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Journal Article

Morphology of the Genus Actinomyces. II

Charles Drechsler
Botanical Gazette
Vol. 67, No. 2 (Feb., 1919), pp. 147-168
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Page Count: 30

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Topics: Mycelium, Hyphae, Spores, Actinomyces, Fructification, Sporulation, Species, Septum, Branching, Fertility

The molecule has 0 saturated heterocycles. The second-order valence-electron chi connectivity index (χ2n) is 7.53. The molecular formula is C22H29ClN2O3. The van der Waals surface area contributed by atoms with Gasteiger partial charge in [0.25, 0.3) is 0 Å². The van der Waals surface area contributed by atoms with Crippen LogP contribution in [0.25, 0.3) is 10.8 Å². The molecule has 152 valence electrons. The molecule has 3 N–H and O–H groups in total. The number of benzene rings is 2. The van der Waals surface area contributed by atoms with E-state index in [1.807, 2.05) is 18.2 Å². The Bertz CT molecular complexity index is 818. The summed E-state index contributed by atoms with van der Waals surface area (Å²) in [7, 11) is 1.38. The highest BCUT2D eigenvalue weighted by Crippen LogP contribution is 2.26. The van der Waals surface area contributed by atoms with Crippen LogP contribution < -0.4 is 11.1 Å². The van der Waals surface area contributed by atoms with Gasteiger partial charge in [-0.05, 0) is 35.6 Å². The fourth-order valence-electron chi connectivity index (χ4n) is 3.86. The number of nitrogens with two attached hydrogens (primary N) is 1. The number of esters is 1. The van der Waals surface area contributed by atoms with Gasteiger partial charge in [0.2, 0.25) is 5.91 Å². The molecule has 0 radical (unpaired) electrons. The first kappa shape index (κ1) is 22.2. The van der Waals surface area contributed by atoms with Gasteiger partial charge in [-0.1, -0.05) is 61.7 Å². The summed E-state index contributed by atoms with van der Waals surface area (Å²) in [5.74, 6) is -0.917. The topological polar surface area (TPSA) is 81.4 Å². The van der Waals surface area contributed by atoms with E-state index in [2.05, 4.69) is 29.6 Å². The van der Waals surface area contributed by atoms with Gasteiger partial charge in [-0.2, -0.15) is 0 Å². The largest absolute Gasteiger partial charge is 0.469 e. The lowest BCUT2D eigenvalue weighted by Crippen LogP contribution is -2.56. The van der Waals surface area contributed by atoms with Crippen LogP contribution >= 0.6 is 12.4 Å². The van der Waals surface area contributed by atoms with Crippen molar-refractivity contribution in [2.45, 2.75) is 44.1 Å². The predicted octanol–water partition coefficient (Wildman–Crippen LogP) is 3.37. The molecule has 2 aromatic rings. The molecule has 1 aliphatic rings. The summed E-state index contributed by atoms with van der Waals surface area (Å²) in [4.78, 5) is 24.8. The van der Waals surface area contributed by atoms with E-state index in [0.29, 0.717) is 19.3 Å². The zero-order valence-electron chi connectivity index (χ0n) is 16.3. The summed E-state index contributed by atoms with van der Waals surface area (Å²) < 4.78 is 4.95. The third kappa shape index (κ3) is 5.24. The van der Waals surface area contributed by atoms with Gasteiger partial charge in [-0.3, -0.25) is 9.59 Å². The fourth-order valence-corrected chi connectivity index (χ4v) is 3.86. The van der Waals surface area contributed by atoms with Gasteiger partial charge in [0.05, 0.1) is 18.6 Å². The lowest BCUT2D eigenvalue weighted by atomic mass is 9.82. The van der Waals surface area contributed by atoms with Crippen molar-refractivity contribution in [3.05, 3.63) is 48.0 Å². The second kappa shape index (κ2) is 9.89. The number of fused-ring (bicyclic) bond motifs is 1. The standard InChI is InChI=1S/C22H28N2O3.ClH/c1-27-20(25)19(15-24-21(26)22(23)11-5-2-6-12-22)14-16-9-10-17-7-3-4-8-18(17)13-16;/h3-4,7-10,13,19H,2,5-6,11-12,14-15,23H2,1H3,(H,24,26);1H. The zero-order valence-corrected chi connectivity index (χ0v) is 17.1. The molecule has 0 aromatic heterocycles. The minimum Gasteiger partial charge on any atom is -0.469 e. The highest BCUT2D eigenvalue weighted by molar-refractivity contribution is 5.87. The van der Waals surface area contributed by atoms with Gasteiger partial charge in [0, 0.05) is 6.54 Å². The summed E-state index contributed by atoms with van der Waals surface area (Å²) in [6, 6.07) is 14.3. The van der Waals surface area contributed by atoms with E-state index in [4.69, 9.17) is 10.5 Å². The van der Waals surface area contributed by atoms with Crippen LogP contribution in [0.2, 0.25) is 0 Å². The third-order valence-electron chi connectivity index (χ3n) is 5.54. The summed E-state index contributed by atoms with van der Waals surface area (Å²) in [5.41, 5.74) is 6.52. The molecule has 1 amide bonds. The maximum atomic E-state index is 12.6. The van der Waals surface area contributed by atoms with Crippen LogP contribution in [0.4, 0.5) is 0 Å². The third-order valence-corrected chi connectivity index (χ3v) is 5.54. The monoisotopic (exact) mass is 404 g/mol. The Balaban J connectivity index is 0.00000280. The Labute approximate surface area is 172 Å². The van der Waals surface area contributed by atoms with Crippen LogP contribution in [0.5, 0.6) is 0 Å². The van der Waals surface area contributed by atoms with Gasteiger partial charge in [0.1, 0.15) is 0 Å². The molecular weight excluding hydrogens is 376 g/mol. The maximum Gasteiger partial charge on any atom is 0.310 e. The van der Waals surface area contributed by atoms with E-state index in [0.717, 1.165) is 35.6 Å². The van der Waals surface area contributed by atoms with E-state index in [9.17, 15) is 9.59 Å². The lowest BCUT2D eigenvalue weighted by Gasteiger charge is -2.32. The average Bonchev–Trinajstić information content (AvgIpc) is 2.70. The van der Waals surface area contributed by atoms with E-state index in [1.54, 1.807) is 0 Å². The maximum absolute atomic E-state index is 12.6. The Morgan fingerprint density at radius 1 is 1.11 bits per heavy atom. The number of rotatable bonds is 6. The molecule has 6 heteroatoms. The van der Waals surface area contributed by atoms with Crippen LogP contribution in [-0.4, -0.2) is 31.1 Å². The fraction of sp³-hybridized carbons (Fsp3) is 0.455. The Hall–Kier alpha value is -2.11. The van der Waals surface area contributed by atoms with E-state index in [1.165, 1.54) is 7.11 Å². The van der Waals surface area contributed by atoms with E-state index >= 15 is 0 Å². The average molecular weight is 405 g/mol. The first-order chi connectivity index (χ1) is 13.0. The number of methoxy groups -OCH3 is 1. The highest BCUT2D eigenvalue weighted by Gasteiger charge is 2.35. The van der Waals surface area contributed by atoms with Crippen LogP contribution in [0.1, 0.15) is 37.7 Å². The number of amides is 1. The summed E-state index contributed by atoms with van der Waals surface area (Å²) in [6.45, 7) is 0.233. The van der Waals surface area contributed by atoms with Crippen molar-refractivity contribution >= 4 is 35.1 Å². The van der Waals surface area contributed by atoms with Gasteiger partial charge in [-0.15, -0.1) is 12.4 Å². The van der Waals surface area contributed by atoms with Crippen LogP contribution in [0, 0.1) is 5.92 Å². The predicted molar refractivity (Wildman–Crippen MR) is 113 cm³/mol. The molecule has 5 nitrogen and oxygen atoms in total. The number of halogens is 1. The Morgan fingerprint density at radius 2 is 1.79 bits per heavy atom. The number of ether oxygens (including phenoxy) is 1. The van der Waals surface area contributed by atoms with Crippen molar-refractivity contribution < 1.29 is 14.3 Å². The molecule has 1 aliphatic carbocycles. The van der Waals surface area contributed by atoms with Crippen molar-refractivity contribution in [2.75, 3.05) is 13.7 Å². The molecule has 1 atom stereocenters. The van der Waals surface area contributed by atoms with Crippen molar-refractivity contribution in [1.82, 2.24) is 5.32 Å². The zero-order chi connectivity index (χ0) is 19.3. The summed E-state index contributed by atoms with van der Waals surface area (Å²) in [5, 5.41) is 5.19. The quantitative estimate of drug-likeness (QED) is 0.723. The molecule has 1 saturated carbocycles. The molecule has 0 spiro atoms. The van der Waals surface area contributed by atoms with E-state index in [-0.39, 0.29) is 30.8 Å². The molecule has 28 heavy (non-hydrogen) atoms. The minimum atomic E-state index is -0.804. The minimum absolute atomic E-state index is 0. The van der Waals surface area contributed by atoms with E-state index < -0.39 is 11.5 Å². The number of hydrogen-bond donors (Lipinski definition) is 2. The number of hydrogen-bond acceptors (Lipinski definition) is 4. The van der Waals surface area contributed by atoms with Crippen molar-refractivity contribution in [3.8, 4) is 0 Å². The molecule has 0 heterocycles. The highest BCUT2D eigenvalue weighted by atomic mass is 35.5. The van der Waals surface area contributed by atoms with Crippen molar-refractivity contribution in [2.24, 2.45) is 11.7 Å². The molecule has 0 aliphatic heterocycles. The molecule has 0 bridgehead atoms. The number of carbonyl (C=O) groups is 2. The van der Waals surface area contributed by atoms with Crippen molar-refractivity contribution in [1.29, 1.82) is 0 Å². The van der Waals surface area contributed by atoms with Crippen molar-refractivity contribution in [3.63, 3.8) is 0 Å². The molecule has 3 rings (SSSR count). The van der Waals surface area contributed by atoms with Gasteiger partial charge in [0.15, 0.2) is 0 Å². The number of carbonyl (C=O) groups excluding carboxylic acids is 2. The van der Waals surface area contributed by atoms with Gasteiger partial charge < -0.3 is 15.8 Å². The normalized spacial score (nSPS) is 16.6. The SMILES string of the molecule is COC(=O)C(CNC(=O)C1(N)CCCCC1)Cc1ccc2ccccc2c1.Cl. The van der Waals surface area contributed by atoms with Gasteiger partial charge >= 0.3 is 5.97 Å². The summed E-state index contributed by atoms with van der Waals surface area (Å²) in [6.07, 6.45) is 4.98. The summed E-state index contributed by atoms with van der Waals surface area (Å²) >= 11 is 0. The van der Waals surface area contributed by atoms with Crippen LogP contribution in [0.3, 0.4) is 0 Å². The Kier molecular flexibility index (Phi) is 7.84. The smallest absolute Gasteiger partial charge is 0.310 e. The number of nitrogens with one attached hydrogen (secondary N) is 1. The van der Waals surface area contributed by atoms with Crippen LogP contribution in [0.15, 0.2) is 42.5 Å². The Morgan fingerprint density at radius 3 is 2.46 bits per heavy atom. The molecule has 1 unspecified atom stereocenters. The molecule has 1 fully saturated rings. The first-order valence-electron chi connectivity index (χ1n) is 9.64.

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1. The vegetative thallus of Actinomyces consists of a mycelium composed of profusely branching hyphae, the terminal growing portions of which are densely filled with protoplasm. Toward the center of the thallus the vacuoles increase in size and may be associated with the presence of metachromatic granules, the latter having nothing in common with bacterial endospores or "micrococci," for which they were mistaken by early observers. 2. The vegetative mycelium attains an extent incomparably greater than the branching figures recorded for bacteria of the acid-fast group, and the hyphae lack the uniformity in diameter generally characteristic of the Schizomycetes. 3. The aerial mycelium produced on suitable substrata by most species occurs usually in the form of a mat of discrete fructifications; but in other species these fructifications are frequently combined to form numerous and peculiar erect Isarioid sporodochia. 4. In any case each individual fructification represents a well characterized sporogenous apparatus, consisting of a sterile axial filament bearing branches in an open racemose or dense capitate arrangement. The primary branches may function directly as sporogenous hyphae, or may proliferate branches of the second and of higher orders, sporogenesis in the latter case being confined to the terminal elements, the hyphal portions below the points of attachment of branches remaining sterile. 5. Two tendencies in the development of fructifications are recognizable: one leading to an erect drendroidal type, in which successively proliferated fertile elements undergo processes of sporogenesis in continuous sequence; and the other leading to a prostrate racemose type, in which sporogenesis is delayed in the older branches until the younger branches have also attained their final extension. The majority of species show these tendencies combined in different ways. 6. The sporogenous hyphae of most species are coiled in peculiar spirals, sometimes resembling the spores of the hyphomycetous genus Helicoon. These spirals exhibit pronounced specific characteristics in the number, diameter, and obliquity of their turns, and especially in the direction of rotation (whether dextrorse or sinistrorse). 7. Sporogenesis, where it can be followed, begins at the tips of the fertile branches and proceeds basipetally. In the larger number of species the process involves the insertion of septa which, in certain cases, are relatively very massive, and in others so thin as to be barely discernible. The disposition of these septa, while the delimited spores undergo maturation processes, varies with the species: (1) they may remain more or less unaltered; (2) they may suffer a median split, the two resulting halves being then separated as the result of the longitudinal contraction of the young spores, leaving alternate portions of hyphal walls completely evacuated; or (3) they may first become considerably constricted and subsequently converted into non-stainable isthmuses connecting the mature spores. The apparent absence of septa in the sporogenous hyphae of other forms is perhaps attributable to optical difficulties. 8. Granules are readily differentiated in the spores of many species which possess the staining properties and uniformity of size characteristic of nuclei; they generally occur singly, but in the larger spores of a few forms two are often found occupying diagonally opposite positions. 9. As in the vegetative thallus, metachromatic granules occur in the aerial mycelium, being very rarely found in the spores or sporogenous hyphae, but becoming very abundant in degenerate sterile hyphae. 10. The older axial filaments of some species show marked distensions which, in extreme cases, result in figures simulating Leptomitus. These arise as local distensions at the points of attachment of the more extensive lateral sporogenous processes. Cuneate modifications of the sterile axial filaments below the origins of branches also occur. 11. Curious spherical structures appear regularly in some forms, both in the sterile axial hyphae, where they may contain either a median septum or a number of peripheral metachromatic granules, and in the sporogenous hyphae, where they are associated with the regularly spaced septa. 12. The spores germinate readily in suitable solutions, producing 1-4 germ tubes, the approximate number being more or less characteristic of the species. 13. Owing to the absence of any well defined bacterial characteristics, the writer is of the opinion that the view that Actinomyces represents a transition between the Hyphomycetes and the Schizomycetes, as well as the phylogenetic corollary based upon it, may safely be abandoned. If mere size is to be regarded as important, it would appear to be equally profitable to look for bacterial affinities in some ascomycetous and sphaeropsideaceous forms, the hyphae of which are similarly very minute. It is doubtful whether far-reaching taxonomic generalizations can be based on the "acid-fast" staining reaction, especially as this reaction has not played a very important role in mycological research. There seems to be no adequate reason why the genus should not be classed in an unqualified manner with the Hyphomycetes, as a mucedineous group with tendencies toward an erect Isarioid habit.